I focus my attention on the 75th thru 99th percentile values as an indication of the quality of the AWS Nitro-Instance fabric compared to non-Nitro instances.
With these tools in place, you can now measure your existing production environment and the target environment with a pre-production test run to evaluate your current and future state on EC2.
Review of last year’s results
Using the data from our runs last year, we decided to use a slightly different method of computing the price per TPC-C result. We added a new metric to show for the TPC-C results called New Orders Per Minute (NOPM). As per the documentation for HammerDB, NOPM is a better metric to compare different database engines. This is because HammerDB uses different ways per database engine to impliment TPC-C benchmark. However, NOPM is based on a metric captured from the test schema for New Orders generated.
We are looking at just SQL Server as part of our benchmarking for this blog. However, as part of our Cloud Migration practice, we use NOPM to help customers determine how to right size their non-SQL Server database workloads to the cloud. Besides, using a metric of New Orders is easier to understand since that is the true test of how fast the platform revenue generating transactions.
In addition, we are using $/hr for the cost of “Pay As You Go” (PAYG) Windows virtual machine, cost of storage, and PAYG SQL Server license. In the new world of DevOps and microservices architectures, there is a trend in the industry to run EC2 instances and EC2 containers for short durations with pooled storage. So, using a $/hr metric is more relevant than an inflated $/month value like we used last year.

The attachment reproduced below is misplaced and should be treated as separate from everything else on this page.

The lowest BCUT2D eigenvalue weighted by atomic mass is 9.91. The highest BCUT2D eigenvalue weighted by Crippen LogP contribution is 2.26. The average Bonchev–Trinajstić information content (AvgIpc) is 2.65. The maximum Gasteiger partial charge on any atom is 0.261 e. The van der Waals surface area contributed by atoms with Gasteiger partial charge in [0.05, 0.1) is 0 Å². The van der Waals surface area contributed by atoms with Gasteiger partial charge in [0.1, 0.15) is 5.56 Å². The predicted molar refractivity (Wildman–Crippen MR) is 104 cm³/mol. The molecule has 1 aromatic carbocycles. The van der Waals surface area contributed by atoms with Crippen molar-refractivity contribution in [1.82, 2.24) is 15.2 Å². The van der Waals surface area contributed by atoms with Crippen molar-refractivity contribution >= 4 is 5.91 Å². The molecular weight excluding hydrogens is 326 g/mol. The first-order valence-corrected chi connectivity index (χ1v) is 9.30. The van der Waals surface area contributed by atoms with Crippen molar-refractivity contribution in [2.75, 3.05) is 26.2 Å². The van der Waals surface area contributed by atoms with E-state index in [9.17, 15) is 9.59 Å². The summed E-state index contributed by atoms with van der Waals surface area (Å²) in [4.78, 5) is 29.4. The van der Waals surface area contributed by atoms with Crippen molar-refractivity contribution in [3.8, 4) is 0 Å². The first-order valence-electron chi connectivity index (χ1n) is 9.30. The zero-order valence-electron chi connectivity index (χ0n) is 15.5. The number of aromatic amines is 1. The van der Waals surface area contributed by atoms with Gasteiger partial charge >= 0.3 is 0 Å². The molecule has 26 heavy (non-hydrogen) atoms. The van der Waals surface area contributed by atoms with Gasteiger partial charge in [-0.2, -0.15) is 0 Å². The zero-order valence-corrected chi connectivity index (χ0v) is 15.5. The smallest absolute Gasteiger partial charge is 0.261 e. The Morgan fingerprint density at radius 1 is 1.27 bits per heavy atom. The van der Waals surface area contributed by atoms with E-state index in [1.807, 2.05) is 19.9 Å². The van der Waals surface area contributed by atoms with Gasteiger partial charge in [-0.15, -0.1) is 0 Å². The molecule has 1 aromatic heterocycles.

Using a realistic $ per TPC-C result with New Orders Per Hour (M)
The new metric we used to help customers we use for capacity planning purposes is PAYG $ / New Orders (M) / Hour. We take the PAYG $/hr for the test system and divided it by the NOPM * 60 / 1,000,000 (New Orders (M)). We include two sets of values:
• PAYG $ / New Orders (M) / Hour includes Windows OS + EC2 Instance + Storage. This is used for SQL Server instances that are covered under Microsoft’s license mobility program. So, there is no extra cost for running SQL Server on EC2 instances.
• PAYG SQL $ / New Orders (M) / Hour includes the SQL Server license costs for every four vCPUs of either SQL Server Standard Edition for the small and medium VM sizes and SQL Server Enterprise Edition for the large VM size with 64 vCPUs.
Here is the current licenses costs for SQL Server for on-demand instances (PAYG) as the date shown in the table below.
Let’s now compare the 2018 results where storage was not optimized for the maximum IOPS available for the VM using SQL Server 2016 versus the 2019 results with SQL Server 2017 with cloud storage optimized for performance. These results are for runs of 3, 5, 8, 13, 21, 34, 55, 89, 144, and 233 virtual users.
Updated 2018 test results with the PAYG $ / New Orders (M) / Hour
In the first chart, you can see the original throughput for the 2018 run using the New Orders Per Hour (millions) – NOPM (M) – results for small, medium, and large VM sizes.
Using NOPM (M) for the 2018 AWS results for TPC-C with 1,000 warehouses
Hindsight is always 20-20 – New baseline test needed for the original systems
For last year’s benchmark testing, we did not use the temporary SSD storage for TempDB since we limited our testing to systems without local SSD. We’ve since learned, this can also help performance for reducing SQL Server vCPUs. In our cloud practice, we now recommend always using virtual machines that support local temporary SSD for TempDB.
Introducing Maximum Disk Optimization Benchmarking (MaxDOB)
If you don’t have any existing performance data to work from, I recommend the MaxDOB process to provision storage for maximum IOPS possible for the VM that I’m testing. This way, I can see if the instance hits the limit, or other limits like CPU performance and available memory for the given types of transactions and size of the database.